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26 thoughts on “How to Get Out of Paying Your Security Deposit

    1. Femme Frugality

      Definitely! It’s also a good way to get the otherwise qualified renter in the door. You can pay rent without rolling in it, and have a good credit score demonstrating your responsibility combined with past references. If the security deposit or income rule are the only barriers, I’d say this is worth suggesting to potential tenants!

      Reply
  1. Karl Steiner

    I’ve got income rentals too, and I have to say this seems like a good solution for everyone involved. As long as the renter meets other requirements, I can’t see why this would be a problem for most owners. I haven’t found the need yet for this type of solution, but I will keep it in mind for the future. Good to know!

    Reply
  2. Amanda @ centsiblyrich

    Jetty sounds like a good option for great savings on the deposit, especially if you know you will take care of the place. It’s something I will definitely look into more as we get closer to being ready for renters at our property. Thanks for sharing!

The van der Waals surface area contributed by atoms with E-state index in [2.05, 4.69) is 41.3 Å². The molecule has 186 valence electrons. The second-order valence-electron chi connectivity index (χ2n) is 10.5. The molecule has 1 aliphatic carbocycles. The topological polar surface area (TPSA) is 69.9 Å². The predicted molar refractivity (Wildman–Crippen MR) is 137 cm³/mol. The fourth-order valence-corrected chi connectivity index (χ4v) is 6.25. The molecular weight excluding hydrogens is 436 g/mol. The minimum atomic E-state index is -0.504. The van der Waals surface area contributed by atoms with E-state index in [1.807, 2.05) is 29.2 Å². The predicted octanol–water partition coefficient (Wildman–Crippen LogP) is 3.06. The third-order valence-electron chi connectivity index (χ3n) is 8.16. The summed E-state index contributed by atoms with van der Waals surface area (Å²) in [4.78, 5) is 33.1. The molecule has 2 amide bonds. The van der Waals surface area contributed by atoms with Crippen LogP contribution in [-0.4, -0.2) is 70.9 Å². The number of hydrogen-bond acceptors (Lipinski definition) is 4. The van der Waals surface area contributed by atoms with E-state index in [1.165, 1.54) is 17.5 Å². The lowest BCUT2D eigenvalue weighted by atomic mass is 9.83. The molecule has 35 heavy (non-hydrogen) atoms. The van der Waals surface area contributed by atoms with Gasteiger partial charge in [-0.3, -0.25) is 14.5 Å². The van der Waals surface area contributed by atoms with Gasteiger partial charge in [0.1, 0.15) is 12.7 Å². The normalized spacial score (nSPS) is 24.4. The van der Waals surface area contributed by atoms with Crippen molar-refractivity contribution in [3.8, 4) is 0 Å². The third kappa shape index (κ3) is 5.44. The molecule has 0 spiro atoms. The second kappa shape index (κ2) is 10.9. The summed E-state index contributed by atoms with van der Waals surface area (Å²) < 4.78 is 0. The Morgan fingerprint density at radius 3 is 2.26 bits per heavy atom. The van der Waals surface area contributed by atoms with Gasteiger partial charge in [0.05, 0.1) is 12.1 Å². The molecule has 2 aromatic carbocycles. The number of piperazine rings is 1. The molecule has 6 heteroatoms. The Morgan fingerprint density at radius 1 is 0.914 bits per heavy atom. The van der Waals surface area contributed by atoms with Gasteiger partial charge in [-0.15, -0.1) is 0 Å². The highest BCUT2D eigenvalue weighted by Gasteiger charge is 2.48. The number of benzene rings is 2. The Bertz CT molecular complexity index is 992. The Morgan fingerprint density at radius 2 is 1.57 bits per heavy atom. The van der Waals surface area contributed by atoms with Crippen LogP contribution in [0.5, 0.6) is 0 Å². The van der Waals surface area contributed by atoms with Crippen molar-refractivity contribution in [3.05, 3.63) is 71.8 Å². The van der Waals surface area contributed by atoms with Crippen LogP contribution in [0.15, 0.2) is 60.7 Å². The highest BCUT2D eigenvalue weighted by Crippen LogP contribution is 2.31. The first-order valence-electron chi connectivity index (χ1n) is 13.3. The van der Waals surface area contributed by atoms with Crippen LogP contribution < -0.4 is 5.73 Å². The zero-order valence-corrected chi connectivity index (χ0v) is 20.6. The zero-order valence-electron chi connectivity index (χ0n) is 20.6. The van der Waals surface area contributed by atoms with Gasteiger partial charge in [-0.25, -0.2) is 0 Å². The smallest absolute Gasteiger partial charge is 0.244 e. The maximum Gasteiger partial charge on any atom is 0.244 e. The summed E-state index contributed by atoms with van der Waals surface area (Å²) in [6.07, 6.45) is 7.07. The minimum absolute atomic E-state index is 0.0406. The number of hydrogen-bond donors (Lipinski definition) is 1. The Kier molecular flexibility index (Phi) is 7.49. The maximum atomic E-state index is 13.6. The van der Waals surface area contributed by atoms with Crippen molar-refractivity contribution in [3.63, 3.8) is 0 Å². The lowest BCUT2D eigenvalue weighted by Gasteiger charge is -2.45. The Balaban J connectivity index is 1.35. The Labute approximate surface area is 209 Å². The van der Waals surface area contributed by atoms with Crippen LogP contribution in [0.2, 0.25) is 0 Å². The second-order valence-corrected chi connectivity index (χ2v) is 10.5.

Reply
  3. Sarah @ Smile & Conquer

    Interesting, I had no idea there were services like this available to renters. I own a home now but I always remember what a struggle it was to come up with a security deposit and first months rent right off the bat.

    Reply
  4. Piggy

    Spread this like wildfire. This would’ve changed my life when I was renting, and it probably would’ve helped me save a down payment for a house a lot faster.

    Reply
  5. Lizzy

    Thanks, this is good to know! I rented a house last fall for the first time in many years. The security deposit added a good chunk of money I had to pay in addition to moving expenses.